2 Kings 19:37
One day, while he was worshiping in the temple of his god Nisroch, his sons Adrammelech and Sharezer struck him down with the sword and escaped to the land of Ararat. And his son Esar-haddon became king in his place.
The Death of SennacheribHomilist2 Kings 19:37
A Nation's Calamities, Counsellor, and GodDavid Thomas, D. D.2 Kings 19:1-37
A Nation's Calamities, Counselor, and GodD. Thomas 2 Kings 19:1-37
Our Difficulties, and How to Deal with ThemC.H. Irwin 2 Kings 19:8-37
The Mighty DeliveranceJ. Orr 2 Kings 19:35-37
God's word was not long in being fulfilled. That very night the angel of the Lord smote a hundred and eighty-five thousand of the host of the Assyrians. In few words - for the end is as good as reached with Isaiah's oracle - the sacred narrator sums up the facts of the catastrophe.


1. Its historic truth. On all hands, though Sennacherib's own annals pass over the event in silence, this seems to be admitted. "Thus," says Wellhausen, "it proved in the issue. By a still unexplained catastrophe, the main army of Sennacherib was annihilated on the frontier between Egypt and Palestine, and Jerusalem thereby freed from all danger. The Assyrian king had to save himself by a hurried retreat to Nineveh; Isaiah was triumphant."

2. Its miraculous character. Granting that the event happened, it seems impossible, in view of Isaiah's distinct prediction, to deny its supernatural character. God's hand is almost seen visibly stretched out for the deliverance of his city, and the bringing low of Sennacherib's pride. Allow that the sweeping off of this great army was in any way connected with Isaiah's faith, hope, and prayers, and a supernatural government of the world is established.

3. Its spiritual lessons.

(1) We see the end which commonly overtakes worldly boasters. Greek story delights to dwell on the Nemesis which overtakes inordinate pride. Napoleon, the modern Sennacherib, met with a discomfiture not dissimilar to that here recorded.

(2) We learn not to be afraid of spiritual boasters. The nations may rage, and the people imagine a vain thing; the kings of the earth may set themselves, and the rulers take counsel together, against the Lord and his anointed. But "he that sits in the heavens will laugh; the Lord will have them in derision" (Psalm 2:4). Scientific and philosophic boasters have not prevailed against the Church yet, and are not likely to do so.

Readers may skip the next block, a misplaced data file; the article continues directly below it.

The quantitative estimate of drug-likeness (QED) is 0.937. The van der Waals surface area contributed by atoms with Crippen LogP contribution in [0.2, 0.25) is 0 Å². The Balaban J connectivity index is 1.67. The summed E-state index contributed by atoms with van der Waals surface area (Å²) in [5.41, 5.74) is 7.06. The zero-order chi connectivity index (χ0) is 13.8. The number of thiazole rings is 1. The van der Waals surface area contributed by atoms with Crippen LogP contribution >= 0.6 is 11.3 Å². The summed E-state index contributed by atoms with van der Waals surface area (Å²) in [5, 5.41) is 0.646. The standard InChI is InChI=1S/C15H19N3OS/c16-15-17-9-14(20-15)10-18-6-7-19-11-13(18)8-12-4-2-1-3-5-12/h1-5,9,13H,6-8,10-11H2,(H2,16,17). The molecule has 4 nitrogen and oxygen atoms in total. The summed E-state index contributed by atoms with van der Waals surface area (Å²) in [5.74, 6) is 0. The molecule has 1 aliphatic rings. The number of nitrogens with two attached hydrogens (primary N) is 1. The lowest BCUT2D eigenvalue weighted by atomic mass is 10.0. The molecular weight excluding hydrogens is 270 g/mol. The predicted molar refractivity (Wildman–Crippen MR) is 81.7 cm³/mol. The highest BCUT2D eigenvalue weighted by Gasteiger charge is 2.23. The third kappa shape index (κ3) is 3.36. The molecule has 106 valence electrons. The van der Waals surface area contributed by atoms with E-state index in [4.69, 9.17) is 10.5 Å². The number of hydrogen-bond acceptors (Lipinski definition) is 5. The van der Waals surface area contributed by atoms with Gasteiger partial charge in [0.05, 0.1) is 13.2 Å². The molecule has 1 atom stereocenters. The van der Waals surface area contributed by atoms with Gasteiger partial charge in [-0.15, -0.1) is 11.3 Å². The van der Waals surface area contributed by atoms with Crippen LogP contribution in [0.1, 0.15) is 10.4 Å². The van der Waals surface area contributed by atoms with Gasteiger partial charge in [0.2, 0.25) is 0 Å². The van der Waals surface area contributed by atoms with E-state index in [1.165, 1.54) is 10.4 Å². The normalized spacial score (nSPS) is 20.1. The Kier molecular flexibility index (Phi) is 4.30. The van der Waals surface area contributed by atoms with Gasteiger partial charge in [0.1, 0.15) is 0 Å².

(3) We learn the advantage of entire reliance on God. While Hezekiah leaned on the help of man, he could accomplish nothing. When he cast himself on God's help, he was saved. God has all power in heaven and earth at his command, and is able to do all things for us.


1. The great king's retreat. At this point "the great king," the King of Assyria, his boasting effectually silenced, disappears forever from Jewish history. He "departed, and went and returned, and dwelt in Nineveh." No more is heard of his exploits in these pages.

2. His miserable end. His end was a fitting satire on his boasts. Two of his own sons, Adrammelech and Sharezer, conspired against him, and slew him while he was worshipping in the house of his god. This is the god to whose power, it may be presumed, he attributed all his conquests. Poor god! that could not save his own worshipper. Sic transit gloria mundi. The sons who slew him could not keep the throne, which was taken by Esarhaddon. - J.O.

His sons smote him with the sword.
Why are we told of this fact? Holy Scripture, as a general rule, passes over the lives and deaths and exploits of the mere great men of the world in a most cursory way. Only one incident, for example, is mentioned in the life of Herod the Great. Nothing is told us of the Roman Emperor, Augustus, except his office and name; and not so much even as that of his successor, Tiberius. Why then have we related to us so particularly the death of this king, taking place, as it did, so far to one side of the usual path of God's word? The answer will be found by a reference to the past. If we consider,

I. THE CHARACTER OF HIS LIFE. Two things had distinguished it towards man — excessive violence and much pride. You have seen pictures from those Assyrian palaces brought to light again of late years. A favourite subject in most is the victorious king, commanding his captives to be slain, or himself blinding them perhaps with his spear. These pictures, we may be quite certain, are only too correct. What the artist portrayed with such vigour had frequently been in his sight. That almost brutal bodily strength, those stiff and barbarous adornments, those merciless and unrelenting features, were observable, in that ferocious dynasty, to the life. And this Sennacherib, perhaps, of all these sovereigns, was the most successful, and so, the worst.


1. We have seen the nature of his challenge. We have now to notice the reply. God replied, first, to his pride. Who can stand, the king had said, before me? God answered him, not in battle, not by spoken rebuke, but, as it was prophesied, by a "blast."

2. God replied, next, to his violence and bloodshed. "With what measure ye mete," etc. (Matthew 7:2; see also Judges 1:7; 1 Samuel 15:13; Matthew 26:52). The same kind of rule seems to have been observed in this case. After the king had returned to his own kingdom and city, the weapon he had so often employed was employed on himself.

3. Jehovah answered the man's blasphemy and profaneness. The challenge had been delivered, if not within hearing, certainly within sight, of God's house, in the ears and language of the people who sat on the wall. No answer came at the time. God, who sometimes waits to be gracious, often delays to destroy.


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